PLANT

PACsecure raises food packaging safety standards


Pressure sensitive roll labels in production at Jones Packaging in London, Ont.
Photo by Stephen Uhraney

Canadians can be pretty picky about their food quality, and rightly so; but how about the way it’s delivered to them in the marketplace? That’s not really a pressing concern for most of us, if we give it any thought at all.

Despite this public indifference to such an integral part of the food chain, the packaging industry has adopted improved health and safety standards in plant operations, and is working to deliver products that meet strict consumer protection guidelines.

The Packaging Association of Canada (PAC) developed its PACsecure standards (see http://www.pac.ca/Services/haccphome.html) over the past five years through the efforts of an 80-person steering committee. This body included packaging companies, food manufacturers and material suppliers working in conjunction with the Canadian Food Inspection Agency and other government department representatives and experts in the field of agriculture, such as the Guelph Food Technology Centre.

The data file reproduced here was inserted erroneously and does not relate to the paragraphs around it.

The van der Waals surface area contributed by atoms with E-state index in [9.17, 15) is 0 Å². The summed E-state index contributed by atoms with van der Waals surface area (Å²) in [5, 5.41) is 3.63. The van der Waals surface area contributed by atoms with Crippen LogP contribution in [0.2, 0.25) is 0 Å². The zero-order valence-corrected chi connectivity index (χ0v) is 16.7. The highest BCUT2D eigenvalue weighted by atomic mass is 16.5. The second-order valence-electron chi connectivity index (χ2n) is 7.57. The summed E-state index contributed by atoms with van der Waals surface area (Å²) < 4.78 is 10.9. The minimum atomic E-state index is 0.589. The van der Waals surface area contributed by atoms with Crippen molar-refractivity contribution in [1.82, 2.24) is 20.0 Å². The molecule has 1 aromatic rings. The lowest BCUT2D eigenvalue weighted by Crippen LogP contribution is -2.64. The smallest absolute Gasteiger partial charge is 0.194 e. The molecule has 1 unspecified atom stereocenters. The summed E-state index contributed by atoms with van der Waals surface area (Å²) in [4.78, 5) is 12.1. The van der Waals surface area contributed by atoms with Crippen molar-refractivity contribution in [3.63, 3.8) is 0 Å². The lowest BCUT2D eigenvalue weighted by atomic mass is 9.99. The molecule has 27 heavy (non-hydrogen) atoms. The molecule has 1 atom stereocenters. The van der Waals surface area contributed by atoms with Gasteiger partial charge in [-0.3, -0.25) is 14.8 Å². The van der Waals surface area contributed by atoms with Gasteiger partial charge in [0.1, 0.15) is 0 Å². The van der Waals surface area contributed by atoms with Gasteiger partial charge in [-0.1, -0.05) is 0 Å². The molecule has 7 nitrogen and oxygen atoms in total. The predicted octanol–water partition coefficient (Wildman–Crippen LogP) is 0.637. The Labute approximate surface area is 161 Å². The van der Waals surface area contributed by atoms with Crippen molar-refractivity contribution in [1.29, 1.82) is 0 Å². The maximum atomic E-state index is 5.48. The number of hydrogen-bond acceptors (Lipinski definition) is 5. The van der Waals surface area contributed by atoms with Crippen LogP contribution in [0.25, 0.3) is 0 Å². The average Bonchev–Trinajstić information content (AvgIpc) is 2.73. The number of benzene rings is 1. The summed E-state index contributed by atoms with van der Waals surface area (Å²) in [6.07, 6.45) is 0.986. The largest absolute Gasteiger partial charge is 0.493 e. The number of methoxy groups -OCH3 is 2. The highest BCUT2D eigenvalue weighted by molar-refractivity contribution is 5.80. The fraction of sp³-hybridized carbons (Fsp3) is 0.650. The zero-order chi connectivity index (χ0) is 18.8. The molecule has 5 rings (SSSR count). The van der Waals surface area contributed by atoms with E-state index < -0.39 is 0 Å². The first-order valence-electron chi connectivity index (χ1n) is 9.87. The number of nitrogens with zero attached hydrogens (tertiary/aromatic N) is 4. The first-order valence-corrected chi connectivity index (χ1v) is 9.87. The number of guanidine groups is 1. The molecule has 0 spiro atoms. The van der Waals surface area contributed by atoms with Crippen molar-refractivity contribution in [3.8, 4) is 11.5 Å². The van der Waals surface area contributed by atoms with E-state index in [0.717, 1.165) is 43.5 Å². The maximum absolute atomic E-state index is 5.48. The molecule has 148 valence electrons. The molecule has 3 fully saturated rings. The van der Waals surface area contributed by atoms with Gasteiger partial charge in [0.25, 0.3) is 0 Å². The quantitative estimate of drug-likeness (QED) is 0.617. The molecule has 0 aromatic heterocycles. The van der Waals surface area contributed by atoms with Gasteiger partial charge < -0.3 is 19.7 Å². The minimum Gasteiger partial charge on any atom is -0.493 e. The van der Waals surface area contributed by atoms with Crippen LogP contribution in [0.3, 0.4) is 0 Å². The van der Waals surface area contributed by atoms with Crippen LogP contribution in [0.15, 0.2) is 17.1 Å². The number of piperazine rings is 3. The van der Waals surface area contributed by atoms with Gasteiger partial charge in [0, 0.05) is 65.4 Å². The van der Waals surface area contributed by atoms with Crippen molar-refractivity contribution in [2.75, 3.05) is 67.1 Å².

The new standards put in place for plastics, paper, metal and glass packaging, harmonize with the Hazard Analysis Critical Control Point (HACCP) protocol used by the global food and beverage industry. The protocol (see http://www.qmi.com/information_center/literature/FoodSafetyBrochure.pdf for information from QMI SAI Global) is a systematic and preventive approach to food safety. It addresses biological, chemical and physical hazards through preventive action in the production process rather than by finished product inspection and is recognized by the Food and Agriculture Organization and the World Health Organization.

There is a growing trend among domestic and international food producers that packaging suppliers have a recognized food safe system for packaging materials in place. “Based on our knowledge, these new PACsecure standards are the most comprehensive food safety standard for packaging materials in the world,” says Jim Downham, CEO of PAC. In effect, he adds, “it ensures that preventive food safety controls, based on science, will be applied in a systematic and consistent manner. We have already received requests for them from organizations and government agencies around the world.”